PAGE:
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You certainly have many questions and I hope that you get some sound guidance quickly from the specialist screening your daughter for autism.  First and foremost, there is sound evidence about effective intervention for autism.  The only empirically-validated, effective intervention is teaching the child diagnosed with an autism spectrum disorder the skills they need to function independently using the tools of applied behavior analysis. Early intensive behavioral intervention has been shown to produce marked changes in the skill deficits and problem behavior associated with autism.  Some children have been noted to lose their diagnosis following a period of individualized instruction.

In terms of dietary interventions, there is no sound emprical evidence that they are effective.  Dietary interventions for developmental and learning disabilities have been controversial for decades.  When a child presents with a metabolic disorder, it often follows that diet may be a critically important variable.  Certain metabolic disorders, like phenylketonuria, are effectively managed by diet.  Feingold (1975) first proposed that eliminating certain substances like preservatives would result in a child with attentional problems, becoming more focused and less hyperactive.  These claims did not turn out to be valid for 95% of the children treated with diet (NIH, 1996) and those who were helped tended to have identifiable food allergies.  Evidence suggests that ADHD is a neurological condition but it is a complex disorder with little solid information about its cause.  We do know that ADHD is unlikely to be caused by food allergies, excessive sugar intake, or other variables that do not affect an individual’s neurological make-up (NIH, 1996).  
Unless a child has a food allergy/intolerance or metabolic condition it is unlikely that dietary changes will affect their disability.  Some have said that vaccines damage the gut and leads to gut problems, however, Taylor and his colleagues (2002) in a study with nearly 500 children with an autistic spectrum disorder (ASD) found no relation between the MMR and bowel problems. Looking specifically at gut problems in persons with autism, Black, Kaye and Jick (2002) found that children with ASD were no more likely to have an irritable bowel-like gastrointestinal problem than their age-matched peers. These studies strongly indicate that there is no link between the gut and autism.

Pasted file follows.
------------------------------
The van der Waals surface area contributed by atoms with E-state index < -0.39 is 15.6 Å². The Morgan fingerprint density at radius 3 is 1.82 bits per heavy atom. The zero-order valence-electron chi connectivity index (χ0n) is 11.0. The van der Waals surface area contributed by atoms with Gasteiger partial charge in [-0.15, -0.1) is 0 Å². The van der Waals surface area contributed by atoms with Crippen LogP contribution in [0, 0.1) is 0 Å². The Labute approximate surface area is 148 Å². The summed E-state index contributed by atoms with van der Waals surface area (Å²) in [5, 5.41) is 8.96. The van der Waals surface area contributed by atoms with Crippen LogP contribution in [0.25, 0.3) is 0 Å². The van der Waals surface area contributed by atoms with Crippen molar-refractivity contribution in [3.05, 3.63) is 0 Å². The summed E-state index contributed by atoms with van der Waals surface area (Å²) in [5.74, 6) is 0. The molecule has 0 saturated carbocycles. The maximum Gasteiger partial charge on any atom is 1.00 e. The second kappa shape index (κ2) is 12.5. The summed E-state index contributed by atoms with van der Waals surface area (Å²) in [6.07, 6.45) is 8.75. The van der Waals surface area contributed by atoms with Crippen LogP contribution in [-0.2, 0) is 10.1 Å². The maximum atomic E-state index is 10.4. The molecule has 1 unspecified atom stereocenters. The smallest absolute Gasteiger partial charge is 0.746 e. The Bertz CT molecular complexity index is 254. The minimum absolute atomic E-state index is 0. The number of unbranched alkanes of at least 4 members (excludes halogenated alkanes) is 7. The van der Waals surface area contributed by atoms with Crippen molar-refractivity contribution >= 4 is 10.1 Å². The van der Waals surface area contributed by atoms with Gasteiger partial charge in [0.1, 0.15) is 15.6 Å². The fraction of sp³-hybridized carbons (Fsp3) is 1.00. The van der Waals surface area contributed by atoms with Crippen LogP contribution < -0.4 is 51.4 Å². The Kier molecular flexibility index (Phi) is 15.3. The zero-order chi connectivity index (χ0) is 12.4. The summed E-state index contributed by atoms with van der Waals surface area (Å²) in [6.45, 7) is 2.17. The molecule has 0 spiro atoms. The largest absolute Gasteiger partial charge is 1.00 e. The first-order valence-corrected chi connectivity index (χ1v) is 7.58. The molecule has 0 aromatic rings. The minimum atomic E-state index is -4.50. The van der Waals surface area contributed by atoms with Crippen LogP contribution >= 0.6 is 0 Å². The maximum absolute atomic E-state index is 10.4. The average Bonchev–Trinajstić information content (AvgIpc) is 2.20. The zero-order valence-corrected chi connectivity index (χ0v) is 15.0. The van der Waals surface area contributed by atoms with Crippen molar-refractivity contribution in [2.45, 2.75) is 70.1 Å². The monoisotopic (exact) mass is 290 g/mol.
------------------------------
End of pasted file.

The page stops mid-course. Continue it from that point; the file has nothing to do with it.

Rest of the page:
Although we are hopeful that empirically validated biological interventions can be developed to treat or perhaps prevent ASDs, it is more likely that the nature of successful therapy will not target the gastrointestinal system.
Nonetheless, it is still unknown whether a dietary intervention could treat autism.  Currently, the most popular diet promoted as a cure for autism involves restricting casein and gluten from the child’s diet.  The unfounded assumption behind recommending that casein and gluten be restricted is that the processing of these substances causes many of the symptoms of autism.  
Both typically developing children and children with ASDs can have food allergies.  It is also the case that children are more likely to have food allergies than adults.  So food allergies are clearly an appropriate concern.  In fact, at times they can involve severe reactions that are life threatening.  Food allergies occur because the body develops antibodies specific to the allergen in the offending food.  The next time that this substance is ingested, the antibodies then trigger the release of histamine and an allergic reaction occurs.  Most children with a significant food allergy appear sickly.  They have symptoms that are typical of an allergic reaction, may vomit frequently, and often have abnormal bowel movements.  Shortly after the food the child has an allergy to is ingested, symptoms (e.g., diarrhea, tingling/swelling in the mouth area, difficulty breathing, pronounced rashes especially on the face or torso) appear.  Most children outgrow their allergies although it is thought that allergies to nuts (and peanuts), fish, and shellfish are likely life-long allergies.